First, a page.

Son of a giant
How to exist in your own right when you’re the son of one of the giants of 20th century painting? To put it another way, how do you “kill your father” when your father is Henri Matisse (1869-1954)?
An ocean between them
The tried and tested solution, as demonstrated by the great painter’s younger son Pierre Matisse (1900 -1989), first involves putting an ocean between yourself and your family, and then by excelling in a related field: in Pierre’s case, trading artworks.
Claudine Grammont, director of the Musée Matisse in Nice, is displaying a remarkable exhibition until 30 September dedicated to the younger Matisse, who became one of the great dealers in America from 1931.
She is presenting 70 artworks that tell the story of the dealer’s battle to champion European painting across the Atlantic at a time when artistic nationalism was in full swing in the United States. The Whitney Museum, dedicated exclusively to art made in the United States, was founded in 1931.
Balthus, Dubuffet, Giacometti
The show boasts impressive credits, featuring – along with Matisse – Balthus, Dubuffet, Giacometti, Miro, Calder, Chagall, Zao Wou-Ki…
The exhibition opens with a portrait of Pierre painted by his father in 1909. The young boy is dressed up as an Indian and the painter, as though attempting to put himself in his subject’s shoes, depicts him in a childlike style: simplified shapes outline the oval face animated by large dark eyes.
Picasso, who was also fascinated by the pureness and naivety of children’s drawings, would later depict his own offspring in the same spirit.
Pierre Matisse was 24 years old when he left for New York. Moma was inaugurated in 1929 and on 3 November 1931 an exhibition was unveiled there dedicated to Henri Matisse.
35 times Joan Miro
The very next day Pierre opened his gallery a few blocks away. He exhibited his father’s artworks five times, compared to the thirty-five times he showcased Joan Miro (1893-1983).
Oedipe and the father
This was because, as art historian Jack Flam states in the catalogue, Henri was annoyed by Pierre’s trading. “He told me how when he sold one of his paintings, his father pointed out to him, quite offended, that he had worked on that painting for weeks whereas it only took Pierre a few minutes to take his commission from the sale.”
He also didn’t understand some of his choices, starting in fact with Miro. Other times, other styles of painting… Pierre had what we’d call a good eye.
He saw things “like the son of a painter,” observed Balthus. His widow Setsuko Klossowska de Rola, who also exhibited with him, remembers Pierre Matisse as a gentleman with old-fashioned manners who made the journey specially to see a new painting by the artist. “But when he arrived in Rome, Balthus had changed his mind. He’d covered everything in white paint. He wanted to shift his composition a centimetre to the left. Pierre Matisse said nothing. He had to wait another year.”
La chambre turque
The work in question, “La chambre turque”, which depicts Setsuko in one of the rooms in the Villa Medici in Rome, was bought by the French culture minister at the time, André Malraux, and features today in the collections at the Centre Pompidou.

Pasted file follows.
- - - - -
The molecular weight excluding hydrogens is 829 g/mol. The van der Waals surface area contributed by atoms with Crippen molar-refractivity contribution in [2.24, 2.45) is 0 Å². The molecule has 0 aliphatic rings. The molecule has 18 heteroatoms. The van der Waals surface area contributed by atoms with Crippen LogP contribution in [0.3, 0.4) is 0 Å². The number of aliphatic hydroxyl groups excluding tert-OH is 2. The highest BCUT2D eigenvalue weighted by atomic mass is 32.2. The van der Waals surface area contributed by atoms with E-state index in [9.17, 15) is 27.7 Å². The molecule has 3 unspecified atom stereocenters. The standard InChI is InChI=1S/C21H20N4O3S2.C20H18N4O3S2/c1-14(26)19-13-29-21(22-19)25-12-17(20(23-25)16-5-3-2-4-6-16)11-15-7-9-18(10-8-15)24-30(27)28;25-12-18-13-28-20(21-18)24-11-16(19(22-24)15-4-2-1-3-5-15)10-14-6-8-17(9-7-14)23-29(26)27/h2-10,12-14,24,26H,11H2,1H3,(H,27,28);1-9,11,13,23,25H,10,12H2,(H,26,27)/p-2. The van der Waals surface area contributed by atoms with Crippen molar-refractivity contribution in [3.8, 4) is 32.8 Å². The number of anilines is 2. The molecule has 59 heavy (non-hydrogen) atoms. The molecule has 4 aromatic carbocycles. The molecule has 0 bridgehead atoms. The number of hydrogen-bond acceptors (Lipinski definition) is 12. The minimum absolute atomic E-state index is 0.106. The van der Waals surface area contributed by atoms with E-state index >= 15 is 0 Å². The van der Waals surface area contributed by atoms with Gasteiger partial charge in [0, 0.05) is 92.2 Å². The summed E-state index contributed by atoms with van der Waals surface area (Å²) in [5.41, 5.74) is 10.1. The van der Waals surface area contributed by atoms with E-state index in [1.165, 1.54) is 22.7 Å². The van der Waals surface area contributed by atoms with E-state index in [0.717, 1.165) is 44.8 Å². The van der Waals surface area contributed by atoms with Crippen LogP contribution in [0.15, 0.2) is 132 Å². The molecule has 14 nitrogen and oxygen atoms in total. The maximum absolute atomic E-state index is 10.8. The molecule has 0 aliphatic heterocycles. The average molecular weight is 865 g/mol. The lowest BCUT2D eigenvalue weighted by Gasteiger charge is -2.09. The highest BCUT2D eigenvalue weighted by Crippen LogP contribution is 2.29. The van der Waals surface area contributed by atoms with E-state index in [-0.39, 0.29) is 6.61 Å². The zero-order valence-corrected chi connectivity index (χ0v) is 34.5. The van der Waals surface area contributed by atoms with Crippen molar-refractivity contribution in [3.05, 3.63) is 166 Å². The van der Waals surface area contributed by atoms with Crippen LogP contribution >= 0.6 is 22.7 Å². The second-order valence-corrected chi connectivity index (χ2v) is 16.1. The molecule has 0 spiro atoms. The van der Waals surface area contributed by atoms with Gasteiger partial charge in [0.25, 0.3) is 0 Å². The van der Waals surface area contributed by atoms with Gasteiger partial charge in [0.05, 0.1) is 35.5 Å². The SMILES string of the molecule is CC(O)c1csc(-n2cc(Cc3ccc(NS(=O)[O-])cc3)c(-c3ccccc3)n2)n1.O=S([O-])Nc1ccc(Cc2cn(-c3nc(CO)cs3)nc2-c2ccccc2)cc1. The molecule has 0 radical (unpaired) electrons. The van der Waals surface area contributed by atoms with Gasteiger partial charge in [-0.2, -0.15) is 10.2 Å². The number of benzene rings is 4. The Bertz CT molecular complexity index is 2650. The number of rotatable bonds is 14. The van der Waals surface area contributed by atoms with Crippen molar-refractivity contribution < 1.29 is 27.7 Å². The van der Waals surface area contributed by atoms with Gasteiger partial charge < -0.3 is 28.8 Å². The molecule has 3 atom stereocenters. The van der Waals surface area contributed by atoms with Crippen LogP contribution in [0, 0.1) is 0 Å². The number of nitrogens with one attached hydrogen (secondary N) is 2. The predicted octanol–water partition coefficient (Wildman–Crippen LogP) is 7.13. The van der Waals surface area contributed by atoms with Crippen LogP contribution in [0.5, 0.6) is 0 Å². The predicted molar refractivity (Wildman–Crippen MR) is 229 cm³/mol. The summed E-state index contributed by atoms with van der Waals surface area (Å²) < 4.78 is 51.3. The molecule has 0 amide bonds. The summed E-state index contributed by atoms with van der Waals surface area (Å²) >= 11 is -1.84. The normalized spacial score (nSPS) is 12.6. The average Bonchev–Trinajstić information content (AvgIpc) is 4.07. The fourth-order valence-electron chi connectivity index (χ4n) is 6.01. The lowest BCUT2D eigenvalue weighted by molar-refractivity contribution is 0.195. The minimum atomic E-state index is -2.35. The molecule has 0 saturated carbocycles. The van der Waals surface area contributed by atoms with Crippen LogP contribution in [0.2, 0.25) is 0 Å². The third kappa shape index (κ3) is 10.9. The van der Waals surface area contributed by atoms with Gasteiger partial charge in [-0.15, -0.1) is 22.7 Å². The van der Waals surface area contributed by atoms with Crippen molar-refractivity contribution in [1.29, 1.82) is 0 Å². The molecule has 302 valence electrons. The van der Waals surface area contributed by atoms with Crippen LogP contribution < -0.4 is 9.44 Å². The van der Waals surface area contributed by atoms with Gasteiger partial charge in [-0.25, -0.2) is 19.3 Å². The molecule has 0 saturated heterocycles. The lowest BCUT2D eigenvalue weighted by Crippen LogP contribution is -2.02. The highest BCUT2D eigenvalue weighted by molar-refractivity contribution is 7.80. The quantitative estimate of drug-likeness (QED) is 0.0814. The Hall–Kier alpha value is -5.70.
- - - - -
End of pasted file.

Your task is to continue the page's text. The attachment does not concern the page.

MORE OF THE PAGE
The Parisian dealer Albert Loeb, now retired, was based in New York in 1958. He remembers him as being very bourgeois and very French, someone who didn’t succumb to the siren calls of the market in his own artistic programming. It was his father, legendary gallerist Pierre Loeb, who led him to discover Miro in Paris.
The 1945 Joan Miro exhibition
In the exhibition there is an archival film on the art dealer. In it we see the American art critic Hilton Kramer, who goes so far as to maintain that the abstract expressionism movement would not have existed if the young artists who would soon drive it hadn’t visited the 1945 Joan Miro exhibition, which featured his famous series of very dreamlike “Constellations”.
The first Calder’s mobiles
There were many firsts at the Pierre Matisse gallery. The first exhibition of Calder’s mobiles in USA took place there in 1934. America discovered the art brut of Jean Dubuffet there in 1947 and the emaciated figures of Alberto Giacometti in 1950. For his exhibitions he produced creatively designed catalogues accompanied by texts by influential intellectuals. Albert Camus wrote about Balthus, Jean Paul Sartre about Giacometti and Ernest Hemingway about Joan Miro.
Pierre Matisse had the art of appealing to the emotions. His final grand gestures took place after his death in 1989. At that time his gallery stock contained 3500 works.
The Met, the Morgan Library
In 1991 a small section of this was donated to the French state and a hundred of them returned to the collections at the Metropolitan Museum in New York in 2002. As for the gallery’s archives, which are precious in terms of the memory of the art market but also for art history, they were gifted to the Pierpont Morgan Library in New York in 1997.
In the museums
Pierre Matisse never became an artist, but he succeeded in making it into the museums.
Musée Matisse. Until 30 September. www.musee-matisse-nice.org.
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